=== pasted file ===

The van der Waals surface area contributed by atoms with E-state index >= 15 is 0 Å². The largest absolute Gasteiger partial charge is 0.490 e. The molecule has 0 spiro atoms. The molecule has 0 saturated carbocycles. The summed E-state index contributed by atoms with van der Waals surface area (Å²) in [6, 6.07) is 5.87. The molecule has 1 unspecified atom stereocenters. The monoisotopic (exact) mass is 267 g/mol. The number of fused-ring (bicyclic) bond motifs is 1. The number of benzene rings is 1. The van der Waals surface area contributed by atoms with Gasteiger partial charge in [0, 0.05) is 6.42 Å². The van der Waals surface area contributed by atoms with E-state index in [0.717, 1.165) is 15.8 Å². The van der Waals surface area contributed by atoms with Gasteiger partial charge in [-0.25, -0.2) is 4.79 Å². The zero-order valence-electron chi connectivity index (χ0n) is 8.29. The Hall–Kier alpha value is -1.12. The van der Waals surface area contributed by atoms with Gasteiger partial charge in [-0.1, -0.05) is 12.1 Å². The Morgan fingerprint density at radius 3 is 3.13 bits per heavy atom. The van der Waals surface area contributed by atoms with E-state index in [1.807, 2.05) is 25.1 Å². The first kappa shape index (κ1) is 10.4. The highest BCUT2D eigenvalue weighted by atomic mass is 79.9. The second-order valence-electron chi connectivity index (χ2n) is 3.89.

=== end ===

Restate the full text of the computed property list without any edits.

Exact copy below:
The van der Waals surface area contributed by atoms with E-state index >= 15 is 0 Å². The largest absolute Gasteiger partial charge is 0.490 e. The molecule has 0 spiro atoms. The molecule has 0 saturated carbocycles. The summed E-state index contributed by atoms with van der Waals surface area (Å²) in [6, 6.07) is 5.87. The molecule has 1 unspecified atom stereocenters. The monoisotopic (exact) mass is 267 g/mol. The number of fused-ring (bicyclic) bond motifs is 1. The number of benzene rings is 1. The van der Waals surface area contributed by atoms with Gasteiger partial charge in [0, 0.05) is 6.42 Å². The van der Waals surface area contributed by atoms with E-state index in [0.717, 1.165) is 15.8 Å². The van der Waals surface area contributed by atoms with Gasteiger partial charge in [-0.25, -0.2) is 4.79 Å². The zero-order valence-electron chi connectivity index (χ0n) is 8.29. The Hall–Kier alpha value is -1.12. The van der Waals surface area contributed by atoms with Gasteiger partial charge in [-0.1, -0.05) is 12.1 Å². The Morgan fingerprint density at radius 3 is 3.13 bits per heavy atom. The van der Waals surface area contributed by atoms with E-state index in [1.807, 2.05) is 25.1 Å². The first kappa shape index (κ1) is 10.4. The highest BCUT2D eigenvalue weighted by atomic mass is 79.9. The second-order valence-electron chi connectivity index (χ2n) is 3.89.